Authorities have found no survivors in their search for the missing occupants of a capsized asylum seeker boat off Christmas Island as rescuers respond to a second vessel reported in distress nearby.
Thirteen bodies and debris have been seen floating in the water but no survivors have been found. The boat, first spotted by authorities on Wednesday, is thought to have had about 55 people on board.
The two merchant ships are expected to be released from the search tonight.
Home Affairs Minister Jason Clare says the 13 bodies are yet to be recovered.
He says it is believed it was mostly adult men onboard but there were a small number of women and children.
Asylum seeker boat sinking timeline (times in AEST)
- On Wednesday morning an Australian Air Force aircraft spotted the vessel 28 nautical miles north-west of Christmas Island. It identified about 55 people onboard, mostly men, but some women and children. No distress signal was received.
- HMAS Warramunga was sent to the location and arrived at 1:30am on Thursday morning, but did not find the vessel.
- The search continued along the approach corridor to Christmas Island throughout Thursday and Friday along with the help of aircraft.
- The Australian Maritime Safety Authority is called by Customs to help with the search. Two nearby merchant ships volunteer to join.
- The boat’s submerged hull was spotted at 3pm on Friday by an Air Force aircraft about 65 nautical miles north-west of Christmas Island.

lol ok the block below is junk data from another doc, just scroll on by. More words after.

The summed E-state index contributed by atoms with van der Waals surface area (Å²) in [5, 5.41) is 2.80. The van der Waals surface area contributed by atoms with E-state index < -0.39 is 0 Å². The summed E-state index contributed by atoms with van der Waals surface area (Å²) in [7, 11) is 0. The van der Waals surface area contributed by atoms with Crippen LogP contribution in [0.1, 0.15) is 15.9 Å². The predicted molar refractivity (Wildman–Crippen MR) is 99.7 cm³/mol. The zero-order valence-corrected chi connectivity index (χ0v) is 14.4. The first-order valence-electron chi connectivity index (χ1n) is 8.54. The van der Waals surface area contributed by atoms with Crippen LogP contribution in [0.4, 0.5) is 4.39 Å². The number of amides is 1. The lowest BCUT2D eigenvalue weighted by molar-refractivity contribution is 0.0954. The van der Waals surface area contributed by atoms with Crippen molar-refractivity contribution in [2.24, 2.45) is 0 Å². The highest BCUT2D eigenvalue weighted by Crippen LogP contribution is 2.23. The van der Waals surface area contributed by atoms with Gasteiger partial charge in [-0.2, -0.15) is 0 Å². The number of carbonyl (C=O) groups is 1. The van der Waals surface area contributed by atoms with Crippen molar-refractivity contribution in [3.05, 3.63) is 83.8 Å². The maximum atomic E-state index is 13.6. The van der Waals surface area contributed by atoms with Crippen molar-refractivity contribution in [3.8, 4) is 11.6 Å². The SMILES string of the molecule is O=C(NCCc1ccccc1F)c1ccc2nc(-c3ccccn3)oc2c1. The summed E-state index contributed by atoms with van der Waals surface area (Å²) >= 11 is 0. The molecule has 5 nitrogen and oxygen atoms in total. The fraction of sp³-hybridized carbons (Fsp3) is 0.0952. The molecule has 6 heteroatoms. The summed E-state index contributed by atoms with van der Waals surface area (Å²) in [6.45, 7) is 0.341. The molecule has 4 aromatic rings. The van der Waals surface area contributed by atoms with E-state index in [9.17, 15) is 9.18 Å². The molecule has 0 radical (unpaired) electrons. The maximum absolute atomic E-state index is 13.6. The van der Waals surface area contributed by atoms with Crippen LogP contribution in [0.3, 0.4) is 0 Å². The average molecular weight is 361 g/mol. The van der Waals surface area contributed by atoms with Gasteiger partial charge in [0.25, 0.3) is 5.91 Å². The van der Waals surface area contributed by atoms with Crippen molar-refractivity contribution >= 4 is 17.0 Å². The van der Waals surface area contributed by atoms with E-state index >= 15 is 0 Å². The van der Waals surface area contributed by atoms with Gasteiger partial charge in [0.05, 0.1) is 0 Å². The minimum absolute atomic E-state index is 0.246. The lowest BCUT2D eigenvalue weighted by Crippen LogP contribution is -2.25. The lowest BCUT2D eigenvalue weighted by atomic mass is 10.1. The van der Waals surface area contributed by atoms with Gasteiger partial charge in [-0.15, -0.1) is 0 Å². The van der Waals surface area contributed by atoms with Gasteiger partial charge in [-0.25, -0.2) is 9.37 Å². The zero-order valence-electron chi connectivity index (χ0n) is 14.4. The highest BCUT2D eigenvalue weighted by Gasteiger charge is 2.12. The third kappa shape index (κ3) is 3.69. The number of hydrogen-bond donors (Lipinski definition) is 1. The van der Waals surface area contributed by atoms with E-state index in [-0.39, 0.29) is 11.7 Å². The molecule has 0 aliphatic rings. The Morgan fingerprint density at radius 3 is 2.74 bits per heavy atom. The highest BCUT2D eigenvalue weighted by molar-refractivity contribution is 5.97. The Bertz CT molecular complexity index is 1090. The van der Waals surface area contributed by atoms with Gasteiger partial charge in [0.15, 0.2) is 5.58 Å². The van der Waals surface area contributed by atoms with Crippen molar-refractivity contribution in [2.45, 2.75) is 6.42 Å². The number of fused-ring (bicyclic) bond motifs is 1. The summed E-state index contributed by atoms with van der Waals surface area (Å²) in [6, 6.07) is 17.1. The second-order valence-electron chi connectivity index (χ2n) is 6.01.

- HMAS Warramunga arrived at the location at 5pm on Friday. The hull could not be located but debris including life jackets were found.
- An aircraft spotted a body in the water at 8:45pm on Friday, but Warramunga could not find the body.
- At 3pm on Saturday Customs planes spotted at least nine bodies.
- More bodies have since been spotted and the search continues.
A search has also been underway 110 nautical miles north of the Island for the second boat after the Federal Police received a call last night reporting the craft had engine trouble.
HMAS Warramunga was sent to its location but the vessel has not been found.
“This is another terrible tragedy. Another terrible reminder how dangerous these journeys are,” Mr Clare said.
“This is a search and rescue trying to find people alive today and that’s where my focus [is].”
However, the minister foreshadowed a full review of the incidents after the operation is complete.
“We want to stop people getting here on boats,” he said.
“At the completion of this search, this will be [the] subject of a full review, as is standard practice.
“The focus today is on finding people alive.”
Meanwhile a British merchant vessel which rescued 78 asylum seekers from another stricken vessel, has arrived at the Island.
The asylum seeker boat ran into trouble several hundred nautical miles west of Cocos Island several days ago.
Two other asylum seeker boats, carrying almost 200 people have been intercepted since Friday.
Source: ABC Australia